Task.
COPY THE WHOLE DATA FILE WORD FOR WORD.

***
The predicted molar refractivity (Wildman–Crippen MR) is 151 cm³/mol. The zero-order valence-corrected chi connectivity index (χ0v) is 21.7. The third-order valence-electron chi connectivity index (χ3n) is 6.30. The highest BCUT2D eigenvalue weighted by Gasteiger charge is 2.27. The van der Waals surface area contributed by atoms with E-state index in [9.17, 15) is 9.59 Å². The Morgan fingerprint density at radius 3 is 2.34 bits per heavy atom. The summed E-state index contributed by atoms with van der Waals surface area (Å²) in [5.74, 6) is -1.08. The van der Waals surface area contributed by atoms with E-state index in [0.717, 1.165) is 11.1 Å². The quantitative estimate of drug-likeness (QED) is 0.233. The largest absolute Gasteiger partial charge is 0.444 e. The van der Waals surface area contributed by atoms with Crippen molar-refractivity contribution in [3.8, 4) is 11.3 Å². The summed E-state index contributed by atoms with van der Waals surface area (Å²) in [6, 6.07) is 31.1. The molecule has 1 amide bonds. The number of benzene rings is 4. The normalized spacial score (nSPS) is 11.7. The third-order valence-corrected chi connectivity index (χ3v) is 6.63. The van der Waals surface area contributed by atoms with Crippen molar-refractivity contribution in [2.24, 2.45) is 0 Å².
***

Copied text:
The predicted molar refractivity (Wildman–Crippen MR) is 151 cm³/mol. The zero-order valence-corrected chi connectivity index (χ0v) is 21.7. The third-order valence-electron chi connectivity index (χ3n) is 6.30. The highest BCUT2D eigenvalue weighted by Gasteiger charge is 2.27. The van der Waals surface area contributed by atoms with E-state index in [9.17, 15) is 9.59 Å². The Morgan fingerprint density at radius 3 is 2.34 bits per heavy atom. The summed E-state index contributed by atoms with van der Waals surface area (Å²) in [5.74, 6) is -1.08. The van der Waals surface area contributed by atoms with E-state index in [0.717, 1.165) is 11.1 Å². The quantitative estimate of drug-likeness (QED) is 0.233. The largest absolute Gasteiger partial charge is 0.444 e. The van der Waals surface area contributed by atoms with Crippen molar-refractivity contribution in [3.8, 4) is 11.3 Å². The summed E-state index contributed by atoms with van der Waals surface area (Å²) in [6, 6.07) is 31.1. The molecule has 1 amide bonds. The number of benzene rings is 4. The normalized spacial score (nSPS) is 11.7. The third-order valence-corrected chi connectivity index (χ3v) is 6.63. The van der Waals surface area contributed by atoms with Crippen molar-refractivity contribution in [2.24, 2.45) is 0 Å².